China steps up war of words with Taiwan over fraud suspects

Masked alleged fraud suspects are escorted by unseen policemen as they arrive at Taoyuan Airport in Taoyuan on April 15, 2016.
Masked alleged fraud suspects are escorted by unseen policemen as they arrive at Taoyuan Airport in Taoyuan on April 15, 2016. PHOTO: AFP

BEIJING (Reuters) - China stepped up its war of words with Taiwan on Monday (April 18) after Taipei freed 20 suspects in a telecom fraud case linked to China, with state media accusing Taiwan of tolerating crime and being taken hostage by anti-Chinese forces.

Malaysia had deported the 20 people, who were part of a group of 53 Taiwanese it arrested in March on suspicion of fraud, according to Taiwan's foreign ministry. But their release has prompted anger from Beijing.

Taiwan, for its part, has been infuriated by the forcible deportation of more than 40 Taiwanese to China from Kenya, also on suspicion of telecom fraud. China says they are wanted for crimes committed against Chinese people in China.

Such telecoms fraud typically involves calls from people pretending to be law enforcement officials or companies saying money is owed to them, China says.

In a strongly worded editorial on Monday, the influential state-run Chinese tabloid the Global Times said Taiwan's release of the 20 had disgraced the island's rule of law and politicised what should be a normal legal case.

It accused the pro-independence Democratic Progressive Party (DPP), which won presidential and parliamentary elections by a landslide in January, of manipulating public opinion and stirring anti-China feeling.

"The key is that the mainland should stick more firmly to its principles, and resolutely resist the rascally demands by Taiwan's twisted politics," it said.

"Western democratic politics can easily provide a hotbed for radicalism and extremism. Taiwan and Hong Kong both have demonstrated this tendency," the paper added, referring to recent protests in the former British colony.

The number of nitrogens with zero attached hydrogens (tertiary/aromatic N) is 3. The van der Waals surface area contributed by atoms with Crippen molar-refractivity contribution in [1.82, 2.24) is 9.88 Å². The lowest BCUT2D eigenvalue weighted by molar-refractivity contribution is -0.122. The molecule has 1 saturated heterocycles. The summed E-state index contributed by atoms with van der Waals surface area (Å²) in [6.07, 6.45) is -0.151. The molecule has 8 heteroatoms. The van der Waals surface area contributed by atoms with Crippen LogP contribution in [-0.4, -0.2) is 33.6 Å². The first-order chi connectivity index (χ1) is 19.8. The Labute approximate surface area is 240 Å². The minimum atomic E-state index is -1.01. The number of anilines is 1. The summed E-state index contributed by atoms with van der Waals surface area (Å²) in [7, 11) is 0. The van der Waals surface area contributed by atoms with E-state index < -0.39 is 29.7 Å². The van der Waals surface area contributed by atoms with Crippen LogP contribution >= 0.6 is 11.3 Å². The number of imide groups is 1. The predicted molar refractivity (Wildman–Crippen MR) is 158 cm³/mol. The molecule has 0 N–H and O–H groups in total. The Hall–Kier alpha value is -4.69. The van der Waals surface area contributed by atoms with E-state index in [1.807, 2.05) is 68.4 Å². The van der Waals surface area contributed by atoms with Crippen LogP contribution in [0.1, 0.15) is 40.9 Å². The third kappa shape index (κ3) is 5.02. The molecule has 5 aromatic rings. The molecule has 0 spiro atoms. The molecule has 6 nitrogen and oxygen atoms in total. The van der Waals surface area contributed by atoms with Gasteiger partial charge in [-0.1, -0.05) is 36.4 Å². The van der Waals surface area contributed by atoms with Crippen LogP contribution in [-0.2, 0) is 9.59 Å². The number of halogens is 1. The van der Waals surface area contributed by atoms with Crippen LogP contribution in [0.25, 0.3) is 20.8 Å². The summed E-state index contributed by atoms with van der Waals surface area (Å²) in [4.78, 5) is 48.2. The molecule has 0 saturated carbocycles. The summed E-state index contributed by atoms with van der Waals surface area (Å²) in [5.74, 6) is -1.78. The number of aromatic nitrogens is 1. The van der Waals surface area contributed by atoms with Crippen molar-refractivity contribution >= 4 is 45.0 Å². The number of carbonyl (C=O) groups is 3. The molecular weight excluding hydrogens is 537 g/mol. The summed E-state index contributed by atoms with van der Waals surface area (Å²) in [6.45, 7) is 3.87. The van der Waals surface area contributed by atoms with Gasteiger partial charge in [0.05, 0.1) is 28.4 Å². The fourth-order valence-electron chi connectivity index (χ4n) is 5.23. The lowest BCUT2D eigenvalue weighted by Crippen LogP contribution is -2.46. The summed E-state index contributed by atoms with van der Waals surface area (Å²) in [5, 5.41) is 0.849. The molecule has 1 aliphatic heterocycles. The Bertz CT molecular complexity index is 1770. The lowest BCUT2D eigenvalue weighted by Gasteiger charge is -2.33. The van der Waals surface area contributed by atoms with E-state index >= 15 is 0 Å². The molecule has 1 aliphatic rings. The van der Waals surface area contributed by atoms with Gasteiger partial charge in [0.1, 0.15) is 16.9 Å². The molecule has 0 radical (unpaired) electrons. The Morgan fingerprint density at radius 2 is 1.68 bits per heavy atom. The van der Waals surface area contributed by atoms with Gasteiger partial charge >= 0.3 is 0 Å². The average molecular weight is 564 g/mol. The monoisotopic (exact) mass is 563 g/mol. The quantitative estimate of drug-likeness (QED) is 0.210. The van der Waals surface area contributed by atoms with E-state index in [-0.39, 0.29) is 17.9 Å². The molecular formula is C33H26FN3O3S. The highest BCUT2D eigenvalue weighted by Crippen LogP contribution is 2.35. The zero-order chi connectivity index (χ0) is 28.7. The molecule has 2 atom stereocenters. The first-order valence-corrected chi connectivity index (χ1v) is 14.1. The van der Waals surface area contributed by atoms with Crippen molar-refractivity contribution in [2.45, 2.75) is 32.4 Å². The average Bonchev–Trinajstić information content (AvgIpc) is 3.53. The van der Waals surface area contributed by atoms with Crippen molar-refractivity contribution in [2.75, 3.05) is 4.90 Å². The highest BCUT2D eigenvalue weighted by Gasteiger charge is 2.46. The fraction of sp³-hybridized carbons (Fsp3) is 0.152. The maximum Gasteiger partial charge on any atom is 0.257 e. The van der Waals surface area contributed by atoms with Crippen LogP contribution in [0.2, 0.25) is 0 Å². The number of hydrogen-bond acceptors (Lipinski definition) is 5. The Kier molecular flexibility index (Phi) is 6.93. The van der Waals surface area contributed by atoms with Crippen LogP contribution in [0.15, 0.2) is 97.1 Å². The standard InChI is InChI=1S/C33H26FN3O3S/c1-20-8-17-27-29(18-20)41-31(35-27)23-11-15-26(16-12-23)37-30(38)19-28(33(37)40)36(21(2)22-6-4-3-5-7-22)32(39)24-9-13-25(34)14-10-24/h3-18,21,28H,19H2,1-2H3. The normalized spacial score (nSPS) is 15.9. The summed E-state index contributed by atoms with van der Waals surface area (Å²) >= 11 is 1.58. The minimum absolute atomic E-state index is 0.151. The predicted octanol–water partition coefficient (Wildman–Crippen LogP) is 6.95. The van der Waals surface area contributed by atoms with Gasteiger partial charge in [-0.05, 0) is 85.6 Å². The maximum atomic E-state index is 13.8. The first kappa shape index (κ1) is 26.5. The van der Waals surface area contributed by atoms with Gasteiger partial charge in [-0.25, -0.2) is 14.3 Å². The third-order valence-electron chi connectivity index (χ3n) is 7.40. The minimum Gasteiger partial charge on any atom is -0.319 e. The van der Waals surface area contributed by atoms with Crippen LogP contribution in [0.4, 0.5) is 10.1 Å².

The DPP did not respond to a request for comment.

Taiwan's Criminal Investigation Bureau says the 20 were freed as there was insufficient evidence to detain them.

Chinese Foreign Ministry spokesman Lu Kang would not directly say whether China had lodged a protest with Malaysia about the case, saying only that China and Malaysia are developing relations in many areas and they had a mutual interest in cross-border law and order cooperation.

"The one China principle is an important political pre-condition for China to develop relations with countries around the world," Lu told a daily news briefing.

China claims self-ruled and democratic Taiwan as a wayward province, to be brought under its control by force if needed. Defeated Nationalist forces fled to Taiwan after losing a civil war to the Communists in 1949.

China says the cases of the fraud suspects, whether from Kenya or Malaysia, should be a simple criminal matter.

China's official Xinhua news agency on Monday published fraud victims' denunciations of the release of the suspects by Malaysia.

"When we saw that Taiwan gang had been caught we felt relieved. Now they've been released this is a covert toleration of their crimes, which is hateful!" said one 67-year-old victim, surnamed Liu.

China's Ministry of Public Security says Taiwanese people have been heavily involved in telecom fraud in China and had caused huge losses, with some victims killing themselves.